E.g., 06/16/2021
E.g., 06/16/2021
North America

North America

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North America is a dynamic migration region, with the United States home to more immigrants than any other country in the world, the Mexico-U.S. corridor the globe's top migration corridor, and Canada a leading destination for migrants. Research collected here focuses on everything from visa policy and border management to immigrant integration, national identity, the demographics of immigrants in the region and their educational and workforce outcomes, and ways to more effectively use migration policy as a lever for national and regional competitiveness.

Recent Activity

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Articles
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Fact Sheets
October 2015
By  Randy Capps and Michael Fix
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MPI's Muzaffar Chishti and Claire Bergeron report on the halted implementation of Alabama's HB 56, the new DHS prosecutorial discretion policy, the opening of the 2013 diversity visa lottery, and more.

Global migration has doubled in the past 50 years, with about 214 million people currently living outside their countries of origin. The largest driver for migration is work and economic opportunity, and there is evidence to suggest that foreign-born workers suffer from more job-related injuries and illnesses than do the native-born. Doctor Marc B. Schenker discusses some of the available research on the occupational health risks for immigrant populations and the challenges associated with conducting such research.

Of the 14.8 million union members in 2010, 12 percent were foreign born. MPI's Jeanne Batalova examines the data on immigrant participation in the U.S. labor force and unions.

Canada has long been a country of net immigration and has designed its current immigration policy around attracting highly educated and skilled migrants for entry into its labor force. In this country profile, Ashley Challinor discusses the challenges associated with this approach and provides a sense of the actual scale and nature of migration into Canada.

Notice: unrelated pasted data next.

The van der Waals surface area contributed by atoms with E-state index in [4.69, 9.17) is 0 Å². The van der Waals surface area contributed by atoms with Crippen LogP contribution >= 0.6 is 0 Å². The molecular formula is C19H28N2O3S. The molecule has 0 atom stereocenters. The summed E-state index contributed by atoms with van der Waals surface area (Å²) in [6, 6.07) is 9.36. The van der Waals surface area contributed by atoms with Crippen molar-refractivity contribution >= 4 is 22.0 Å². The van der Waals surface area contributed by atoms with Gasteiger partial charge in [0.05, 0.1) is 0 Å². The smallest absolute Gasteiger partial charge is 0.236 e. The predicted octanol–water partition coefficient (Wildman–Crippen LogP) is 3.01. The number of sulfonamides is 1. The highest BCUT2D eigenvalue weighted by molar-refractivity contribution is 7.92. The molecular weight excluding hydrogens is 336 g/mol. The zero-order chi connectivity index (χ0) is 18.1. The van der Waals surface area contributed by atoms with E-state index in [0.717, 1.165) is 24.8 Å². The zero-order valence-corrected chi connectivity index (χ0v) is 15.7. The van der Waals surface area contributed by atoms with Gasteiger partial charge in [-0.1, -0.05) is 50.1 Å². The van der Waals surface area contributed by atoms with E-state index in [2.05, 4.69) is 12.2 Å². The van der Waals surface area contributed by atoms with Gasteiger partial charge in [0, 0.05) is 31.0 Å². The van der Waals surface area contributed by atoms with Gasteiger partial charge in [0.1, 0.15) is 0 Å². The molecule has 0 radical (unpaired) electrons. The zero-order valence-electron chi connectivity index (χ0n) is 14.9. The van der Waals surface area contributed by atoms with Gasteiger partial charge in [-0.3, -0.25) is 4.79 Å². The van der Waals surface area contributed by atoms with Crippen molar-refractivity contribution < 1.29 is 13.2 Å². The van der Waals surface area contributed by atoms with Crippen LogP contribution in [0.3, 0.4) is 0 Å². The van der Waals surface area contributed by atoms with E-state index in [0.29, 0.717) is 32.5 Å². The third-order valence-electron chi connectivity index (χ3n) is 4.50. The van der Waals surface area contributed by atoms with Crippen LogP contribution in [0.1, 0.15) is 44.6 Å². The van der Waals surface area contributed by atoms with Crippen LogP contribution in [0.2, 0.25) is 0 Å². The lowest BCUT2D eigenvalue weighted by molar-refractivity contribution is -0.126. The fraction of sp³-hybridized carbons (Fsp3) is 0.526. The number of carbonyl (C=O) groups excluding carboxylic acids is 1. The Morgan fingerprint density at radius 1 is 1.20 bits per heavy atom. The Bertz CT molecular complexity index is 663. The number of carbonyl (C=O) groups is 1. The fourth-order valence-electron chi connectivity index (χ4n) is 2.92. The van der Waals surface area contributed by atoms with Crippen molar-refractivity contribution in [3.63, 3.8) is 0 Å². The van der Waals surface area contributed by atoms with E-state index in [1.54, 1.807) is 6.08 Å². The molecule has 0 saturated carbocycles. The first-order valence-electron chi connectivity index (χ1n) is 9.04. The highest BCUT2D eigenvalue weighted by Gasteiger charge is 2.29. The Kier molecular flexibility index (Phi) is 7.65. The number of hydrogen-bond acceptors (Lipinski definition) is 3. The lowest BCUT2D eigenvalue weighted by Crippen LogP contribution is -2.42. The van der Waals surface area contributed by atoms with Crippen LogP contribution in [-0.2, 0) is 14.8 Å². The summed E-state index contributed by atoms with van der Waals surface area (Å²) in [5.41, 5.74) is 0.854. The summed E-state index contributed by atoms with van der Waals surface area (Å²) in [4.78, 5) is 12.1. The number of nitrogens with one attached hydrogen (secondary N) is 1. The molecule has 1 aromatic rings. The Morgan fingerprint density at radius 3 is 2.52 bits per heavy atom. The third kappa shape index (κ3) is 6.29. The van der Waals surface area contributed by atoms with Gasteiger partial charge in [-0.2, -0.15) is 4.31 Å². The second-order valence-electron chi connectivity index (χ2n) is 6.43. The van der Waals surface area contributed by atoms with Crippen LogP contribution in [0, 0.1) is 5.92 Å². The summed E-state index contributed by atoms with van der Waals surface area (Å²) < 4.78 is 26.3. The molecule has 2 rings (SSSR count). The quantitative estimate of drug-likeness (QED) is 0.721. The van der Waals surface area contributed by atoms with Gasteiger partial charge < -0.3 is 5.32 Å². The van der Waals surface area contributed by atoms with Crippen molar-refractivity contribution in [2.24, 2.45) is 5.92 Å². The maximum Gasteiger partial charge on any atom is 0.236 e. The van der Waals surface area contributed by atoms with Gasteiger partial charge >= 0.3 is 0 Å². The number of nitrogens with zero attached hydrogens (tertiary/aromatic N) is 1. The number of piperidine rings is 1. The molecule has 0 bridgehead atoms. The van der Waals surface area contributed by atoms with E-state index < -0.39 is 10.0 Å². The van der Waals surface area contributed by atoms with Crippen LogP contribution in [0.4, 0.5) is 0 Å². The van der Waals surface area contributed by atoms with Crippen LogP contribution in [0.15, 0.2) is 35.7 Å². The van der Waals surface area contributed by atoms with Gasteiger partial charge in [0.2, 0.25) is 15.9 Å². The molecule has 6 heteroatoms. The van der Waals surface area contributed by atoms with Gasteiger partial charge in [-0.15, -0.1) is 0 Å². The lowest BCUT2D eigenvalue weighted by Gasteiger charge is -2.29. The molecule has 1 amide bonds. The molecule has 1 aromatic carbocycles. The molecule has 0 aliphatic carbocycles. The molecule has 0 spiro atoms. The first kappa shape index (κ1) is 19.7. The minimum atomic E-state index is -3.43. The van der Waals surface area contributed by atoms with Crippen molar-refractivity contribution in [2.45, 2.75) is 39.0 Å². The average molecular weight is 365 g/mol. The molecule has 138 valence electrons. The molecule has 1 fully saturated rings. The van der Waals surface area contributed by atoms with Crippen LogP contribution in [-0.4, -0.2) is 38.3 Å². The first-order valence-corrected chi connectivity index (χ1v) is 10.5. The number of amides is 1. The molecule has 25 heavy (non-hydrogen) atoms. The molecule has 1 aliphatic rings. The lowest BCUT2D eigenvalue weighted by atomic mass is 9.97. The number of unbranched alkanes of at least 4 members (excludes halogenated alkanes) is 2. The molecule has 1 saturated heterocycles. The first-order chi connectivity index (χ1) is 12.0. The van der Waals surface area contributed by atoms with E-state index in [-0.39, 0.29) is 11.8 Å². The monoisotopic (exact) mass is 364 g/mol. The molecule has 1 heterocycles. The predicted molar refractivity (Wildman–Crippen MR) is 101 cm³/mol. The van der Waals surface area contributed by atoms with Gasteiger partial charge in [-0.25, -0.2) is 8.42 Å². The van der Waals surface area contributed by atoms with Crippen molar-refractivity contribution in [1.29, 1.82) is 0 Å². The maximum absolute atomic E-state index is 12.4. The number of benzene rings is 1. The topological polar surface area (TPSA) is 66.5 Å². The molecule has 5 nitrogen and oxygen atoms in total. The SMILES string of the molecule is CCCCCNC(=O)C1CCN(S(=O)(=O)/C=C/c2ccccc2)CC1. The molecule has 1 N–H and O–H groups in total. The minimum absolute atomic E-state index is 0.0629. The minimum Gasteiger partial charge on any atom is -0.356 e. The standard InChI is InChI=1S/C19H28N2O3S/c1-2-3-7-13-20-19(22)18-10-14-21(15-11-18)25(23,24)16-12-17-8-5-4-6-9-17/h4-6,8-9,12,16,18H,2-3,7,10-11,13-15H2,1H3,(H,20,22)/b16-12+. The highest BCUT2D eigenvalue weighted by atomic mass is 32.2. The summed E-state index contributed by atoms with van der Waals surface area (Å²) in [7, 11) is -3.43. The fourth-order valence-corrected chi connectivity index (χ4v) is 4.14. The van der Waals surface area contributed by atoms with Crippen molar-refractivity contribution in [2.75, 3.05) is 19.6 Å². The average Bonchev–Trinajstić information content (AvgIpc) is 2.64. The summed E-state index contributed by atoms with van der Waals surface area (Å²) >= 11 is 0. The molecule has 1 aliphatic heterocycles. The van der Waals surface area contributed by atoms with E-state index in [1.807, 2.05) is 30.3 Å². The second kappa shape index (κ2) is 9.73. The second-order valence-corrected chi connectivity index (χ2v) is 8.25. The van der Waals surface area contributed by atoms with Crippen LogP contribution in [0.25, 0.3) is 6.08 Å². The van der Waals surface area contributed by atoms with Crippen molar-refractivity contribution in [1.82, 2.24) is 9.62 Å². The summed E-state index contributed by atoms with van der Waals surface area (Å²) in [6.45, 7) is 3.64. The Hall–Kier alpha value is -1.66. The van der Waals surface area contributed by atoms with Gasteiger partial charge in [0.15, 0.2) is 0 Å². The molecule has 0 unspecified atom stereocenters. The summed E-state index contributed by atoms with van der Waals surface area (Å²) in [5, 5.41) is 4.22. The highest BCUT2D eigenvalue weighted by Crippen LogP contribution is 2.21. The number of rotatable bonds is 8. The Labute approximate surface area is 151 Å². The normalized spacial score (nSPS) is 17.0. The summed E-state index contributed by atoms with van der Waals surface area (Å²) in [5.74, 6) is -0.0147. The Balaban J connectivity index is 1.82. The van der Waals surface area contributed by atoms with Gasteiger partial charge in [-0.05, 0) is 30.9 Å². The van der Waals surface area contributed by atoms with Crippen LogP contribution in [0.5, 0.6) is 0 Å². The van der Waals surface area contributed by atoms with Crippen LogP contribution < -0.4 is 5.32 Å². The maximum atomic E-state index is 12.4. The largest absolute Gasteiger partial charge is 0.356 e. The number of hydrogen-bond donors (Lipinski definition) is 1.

Muzaffar Chishti and Claire Bergeron report on the immigration measures enacted in response to 9/11 and the fate of those measures ten years later.

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Recent Activity

Articles

The United States is the largest refugee resettlement country in the world, with 69,933 newly arrived refugees granted protection in 2015. This article delves into the most recent refugee and asylum data in the United States, including top countries of origin, states of settlement, age, gender, and more for humanitarian arrivals.

Reports
October 2015

The pre-resettlement experiences of refugee children can have significant ramifications on their relationships with teachers and peers and on their academic advancement once resettled. This report explores the educational histories of young refugee children in first-asylum countries and identifies elements that are relevant to postresettlement education in the United States.

Video, Audio, Webinars
October 22, 2015

This webinar examines the challenges facing educators and policymakers in Europe and the United States as they attempt to meet the needs of immigrant and refugee students who arrive during their middle and high school years.

Fact Sheets
October 2015

This fact sheet offers some key facts about the U.S. refugee resettlement program, which is the world's largest. It answers key questions such as how refugees fare in the labor market in the United States, how the current refugee admissions ceiling stacks up historically, and the types of screening would-be refugees go through before they are admitted to the United States.

Reports
October 2015

Refugee students with interrupted or limited formal education (LFE) face particular difficulties in adjusting to U.S. schools. This study illustrates the difficulties faced by Somali Bantu refugee students who came to the United States with no schooling, and the pressures placed on teachers and other staff in a Chicago elementary school.

Video, Audio, Webinars
October 15, 2015

Marking the release of an MPI brief, this webinar examines data on where unaccompanied child migrants are being placed in the United States, how they are faring in immigration courts, what services are available to them, and how U.S. communities are adapting to their arrival.

Articles

Signed into law 50 years ago, the Immigration and Nationality Act of 1965 had several unintended consequences that have had a profound effect on the flow of immigrants to the United States and contributed to the transformation of the U.S. demographic profile. This Policy Beat explores the law's lasting impact and lessons for policymaking today.

Policy Briefs
October 2015

More than 77,000 unaccompanied minors from Central America were released to communities throughout the United States between October 1, 2013 and August 31, 2015. This issue brief examines where these children have been placed in the United States, how they are faring in the immigration court system, and how schools are adapting to their arrival.

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